They kept paying money. They kept running through
Until neither the Plain nor the Star-Bellies knew
Whether this one was that one . . . or that one was this one
Or which one was what one . . . or what one was who.

 

It pleasantly tickles a literary nerve, doesn’t it?¬†Sigh.

The last literary element that makes Dr. Suess the best is teaching a moral. The Lorax and such are more heavy-handed than I like, but The Sneetches gives us a gentle tap of reprimand.

After McBean literally takes all their money, he leaves. “They never will learn,” he laughs. “No. You can’t teach a Sneetch.” Seuss, meanwhile, tells us a different message:

But McBean was quiet wrong. I’m quite happy to say
That the Sneetches got really quite smart on that day….

 

Read Suess, even for yourself. Share this story with others. Then, perhaps, the world will remember that “…Sneetches are Sneetches/And no kind of Sneetch is the best on the beaches.”

Wilhelmina Winters, Fifty-One

Wil’s eyes scanned the page without absorbing any of the words upon it. Her mind was with her ears: anxiously straining to hear movements from her parents’ room. All seemed quiet, but her father was not the noisy type.

She carefully adjusted her position on her bed, attempting to make it look as though she were comfortably reading and had not just landed after a hurried rush down the hall. Being further into the book would help, but she had to read it for English class and didn’t want to skip ahead.

Wil sighed. The few sentences she’d managed to swallow had not given her many hopes for its content so far. She’d expected more from a book with a title about killing. So far, the author had written about two kids in a boring town with a father for a lawyer who didn’t like it. One had a broken arm, but they blamed Andrew Jackson for it?

She heard the door at the end of the hall open. “To heck with that,” Wil whispered, then flipped the book open to the middle and pretended to be absorbed.

Her bedroom door opened to reveal her father, tiredly blinking in the light. Wil looked up and pretended to be startled.

“Dad!” She said. “What are you doing home?”

Rob rubbed his hand on the side of his gruff face, gathering thoughts for words. “I didn’t sleep last night, so I called in sick.”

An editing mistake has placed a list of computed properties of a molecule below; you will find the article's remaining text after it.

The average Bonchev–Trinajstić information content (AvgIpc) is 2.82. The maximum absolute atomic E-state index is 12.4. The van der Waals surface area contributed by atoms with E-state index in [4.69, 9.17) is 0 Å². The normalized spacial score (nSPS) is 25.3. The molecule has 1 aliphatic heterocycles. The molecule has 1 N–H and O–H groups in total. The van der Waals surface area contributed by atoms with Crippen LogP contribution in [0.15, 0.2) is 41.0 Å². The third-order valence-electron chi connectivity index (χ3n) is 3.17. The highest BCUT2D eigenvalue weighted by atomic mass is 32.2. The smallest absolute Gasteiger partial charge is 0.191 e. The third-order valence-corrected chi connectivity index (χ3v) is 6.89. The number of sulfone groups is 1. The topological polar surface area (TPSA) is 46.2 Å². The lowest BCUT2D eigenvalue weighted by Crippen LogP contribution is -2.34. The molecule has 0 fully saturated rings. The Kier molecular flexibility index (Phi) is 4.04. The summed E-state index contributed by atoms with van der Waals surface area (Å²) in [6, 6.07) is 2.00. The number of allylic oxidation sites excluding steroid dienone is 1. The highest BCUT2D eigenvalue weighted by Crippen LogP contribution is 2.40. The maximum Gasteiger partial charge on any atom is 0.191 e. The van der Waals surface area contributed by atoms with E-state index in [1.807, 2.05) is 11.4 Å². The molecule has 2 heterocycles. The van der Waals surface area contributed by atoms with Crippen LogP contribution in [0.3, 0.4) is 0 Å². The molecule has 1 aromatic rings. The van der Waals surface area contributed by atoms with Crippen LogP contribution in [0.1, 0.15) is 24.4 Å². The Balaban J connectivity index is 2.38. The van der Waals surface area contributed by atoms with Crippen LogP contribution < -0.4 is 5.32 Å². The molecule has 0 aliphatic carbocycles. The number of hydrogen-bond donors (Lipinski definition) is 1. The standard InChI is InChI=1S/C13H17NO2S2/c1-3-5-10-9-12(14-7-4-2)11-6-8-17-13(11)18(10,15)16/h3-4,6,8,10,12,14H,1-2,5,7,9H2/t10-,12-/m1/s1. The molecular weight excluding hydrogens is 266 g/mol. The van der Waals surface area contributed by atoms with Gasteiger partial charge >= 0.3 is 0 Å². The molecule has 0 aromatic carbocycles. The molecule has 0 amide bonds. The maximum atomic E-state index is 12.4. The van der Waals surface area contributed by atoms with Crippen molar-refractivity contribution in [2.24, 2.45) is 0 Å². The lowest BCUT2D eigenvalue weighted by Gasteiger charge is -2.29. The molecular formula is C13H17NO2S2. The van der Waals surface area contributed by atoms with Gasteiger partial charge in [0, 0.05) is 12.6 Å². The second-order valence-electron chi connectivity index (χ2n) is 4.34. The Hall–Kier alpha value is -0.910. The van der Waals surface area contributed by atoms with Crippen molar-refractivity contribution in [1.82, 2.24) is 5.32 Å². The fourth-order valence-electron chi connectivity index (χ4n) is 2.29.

Wil couldn’t ever remember him doing that, unless he was so sick he couldn’t get out of bed. If he didn’t work, Rob didn’t get paid. She looked at him in surprise.

“I, uh,” Rob began. He was still rubbing his face. He looked unsure about what to say. His eyes looked around Wil’s room, at the book she was holding. Finally, he met his daughter’s gaze.

“Cynthia and I want to talk to you,” he said. His eyes looked at her sadly, then turned to look toward the living room. “I’ll go see if she’s ready to talk.”

Wil sat up and moved to follow him. “No, no,” her father gestured tiredly. “You wait here. Keep reading your book.” He smiled a bit, then left.

Wil heard his slow tread down the hall. He was much quieter without work boots on. She turned the pages back to the beginning, where she’d actually been. Low mumbling (her father’s voice) answered by higher, softer pitches (her mother) was picked up by her left ear. As usual, a coughing fit began.

Subconsciously, Wil tensed up. She tried to tune her surroundings out and tune her reading in. Jem? Dill? Wil thought. Who named these poor kids?

“Wil?” Cynthia called from the living room.

“Coming, Mom!” Wil answered. She closed the book gratefully and rolled off her bed. Straightening her coat, scarf, and hair; she realized she still had her gloves on. Hopefully, her father hadn’t noticed. She slipped them off and put them into her pocket, then headed down the hall.

 

Continued from Fifty.
Keep reading to Fifty-Two.

Young Love

Rock Valentine

Tanner felt nervous.

He hugged his robot Valentine’s box tightly. Mom had helped him paint it yellow last night, and he had added sparkly stickers and funny eyes. Inside were cards for all the boys and girls in class.

Tanner looked at all the boys and girls in his class, safely, from the doorway.

“Well, hello, Tanner!” Mrs. Foreman called. “Come on in!” He could see her waving from her desk.

He held his box closer.

“It’s all right,” his teacher said. She stood and walked over to him. Bending, she looked at his eyes. “Would you like some help?”

Some of the children glanced over, including Ella. Tanner’s mom had helped him make a special card for Ella last night, too. It was a pink heart that said, “I love you.”

Mrs. Foreman smiled. “I’ll walk with you,” she offered. Together, they went to his seat. He set the yellow robot on his desk.

“All right, class!” Mrs. Foreman clapped. “Time to hand out Valentine’s!”

Quickly, the children pulled out all their cards. They began happily filling each other’s boxes.

Tanner pulled out the pink heart. As soon as no one was looking, he dropped it into Ella’s unicorn mailbox.

He still felt nervous, but also happy. He hoped she would like it.

 

(Entry for Susanna Leonard Hill’s Valentiny Contest.)